The Federal Bureau of Investigation has been ordered to bring any of those hackers it can track down into custody to face prosecution. That’s a tricky matter thanks to questions about international jurisdiction, plus the fact that most of the evidence against Russian hackers is highly classified. Nevertheless, in recent months the FBI has intensified its efforts to bring these cyber-criminals to justice, building cases against them in secret. They’re off-limits if they remain in Russia, but any hackers who are unwise enough to travel to the West could be arrested.
Cooperation among Western security agencies is the critical piece of this puzzle, and we now have proof that it’s working. Yesterday, the Czech police announced that they arrested one of the wanted Russian hackers in a joint operation with the FBI. The arrest actually happened in Prague on October 5, but authorities in the Czech Republic had kept it out of the news for nearly two weeks.
Although the hacker’s name has not been released, video of the arrest, provided by Czech police, shows how it went down. Accompanied by his girlfriend, the Russian drove into the heart of Prague, the Czech capital, in a high-end automobile, to a swank hotel. The went to the hotel restaurant, only to be confronted by police, who moved so quickly that the Russian had no time to resist.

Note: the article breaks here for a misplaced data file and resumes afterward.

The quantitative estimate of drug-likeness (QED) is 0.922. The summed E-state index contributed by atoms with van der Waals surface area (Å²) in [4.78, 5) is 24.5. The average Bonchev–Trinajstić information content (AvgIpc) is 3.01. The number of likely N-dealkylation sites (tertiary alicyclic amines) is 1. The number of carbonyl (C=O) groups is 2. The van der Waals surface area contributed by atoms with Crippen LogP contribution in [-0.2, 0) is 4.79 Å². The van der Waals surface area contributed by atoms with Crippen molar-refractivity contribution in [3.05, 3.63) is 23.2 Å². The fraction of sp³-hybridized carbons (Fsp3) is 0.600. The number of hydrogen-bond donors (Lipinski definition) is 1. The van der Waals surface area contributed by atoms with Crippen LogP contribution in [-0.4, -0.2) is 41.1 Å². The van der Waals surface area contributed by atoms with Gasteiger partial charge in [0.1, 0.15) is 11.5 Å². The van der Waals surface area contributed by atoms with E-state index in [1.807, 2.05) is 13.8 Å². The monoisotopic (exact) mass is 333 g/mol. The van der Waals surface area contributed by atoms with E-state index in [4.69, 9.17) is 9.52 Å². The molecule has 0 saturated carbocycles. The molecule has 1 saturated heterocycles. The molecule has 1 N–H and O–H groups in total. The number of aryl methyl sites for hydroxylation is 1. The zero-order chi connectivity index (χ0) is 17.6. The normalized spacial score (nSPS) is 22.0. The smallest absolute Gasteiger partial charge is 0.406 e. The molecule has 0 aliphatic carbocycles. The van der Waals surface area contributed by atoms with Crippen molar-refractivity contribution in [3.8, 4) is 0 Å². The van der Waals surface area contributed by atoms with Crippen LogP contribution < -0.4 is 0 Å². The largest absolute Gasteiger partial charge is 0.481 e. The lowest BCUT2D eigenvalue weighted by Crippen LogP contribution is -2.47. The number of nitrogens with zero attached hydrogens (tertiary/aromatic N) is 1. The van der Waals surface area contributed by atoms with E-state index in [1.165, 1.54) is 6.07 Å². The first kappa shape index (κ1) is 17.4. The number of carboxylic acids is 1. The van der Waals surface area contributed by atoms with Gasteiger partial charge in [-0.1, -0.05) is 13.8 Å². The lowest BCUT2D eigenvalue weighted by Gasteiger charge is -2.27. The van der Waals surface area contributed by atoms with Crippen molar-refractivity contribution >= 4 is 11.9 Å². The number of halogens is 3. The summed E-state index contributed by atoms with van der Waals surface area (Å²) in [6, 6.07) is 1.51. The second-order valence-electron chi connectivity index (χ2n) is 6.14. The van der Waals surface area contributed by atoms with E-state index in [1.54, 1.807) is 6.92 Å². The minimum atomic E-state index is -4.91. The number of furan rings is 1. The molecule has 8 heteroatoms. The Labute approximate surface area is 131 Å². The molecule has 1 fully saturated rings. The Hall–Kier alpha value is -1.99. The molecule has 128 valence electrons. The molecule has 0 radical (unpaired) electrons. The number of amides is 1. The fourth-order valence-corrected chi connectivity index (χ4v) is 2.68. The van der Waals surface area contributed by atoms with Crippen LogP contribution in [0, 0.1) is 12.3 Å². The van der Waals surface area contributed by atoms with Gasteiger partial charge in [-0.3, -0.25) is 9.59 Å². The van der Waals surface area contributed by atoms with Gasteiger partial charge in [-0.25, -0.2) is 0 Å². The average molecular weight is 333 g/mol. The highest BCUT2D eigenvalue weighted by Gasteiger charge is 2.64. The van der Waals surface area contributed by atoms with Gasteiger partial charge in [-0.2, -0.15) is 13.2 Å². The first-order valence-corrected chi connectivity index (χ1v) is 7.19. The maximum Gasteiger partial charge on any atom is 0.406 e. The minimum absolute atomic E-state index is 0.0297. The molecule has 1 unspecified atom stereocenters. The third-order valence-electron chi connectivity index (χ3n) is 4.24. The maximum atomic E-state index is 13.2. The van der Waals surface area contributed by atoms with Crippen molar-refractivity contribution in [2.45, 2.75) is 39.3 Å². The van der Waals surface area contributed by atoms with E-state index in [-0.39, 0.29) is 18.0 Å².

Indeed, he was so stunned by the appearance of the police at his table that the suspect fainted and was subsequently hospitalized. He is now in custody, awaiting an extradition request from Washington. The United States has 40 days from his arrest to ask for the Russian to be sent here to face charges, but Czech justice authorities today stated that they have yet to receive any American extradition request.
We don’t know specifically what hacking the Russian stands accused of, although Czech police have stated that he had perpetrated cyber-crimes against Americans, and he was wanted on an INTERPOL Red Notice—an indication that the FBI wanted to get their hands on this man rather badly. Suspicion that this Russian is involved in cyber-espionage against Hillary Clinton and the Democrats is strong, although Western intelligence is being unusually tight-lipped about this case—which is typically an indication that it’s a big deal indeed.
On cue, the Russian embassy in Prague has stated they know nothing about any hacking by their citizen in Czech custody, while protesting that the United States has no right to arrest Russians abroad for cyber-crime.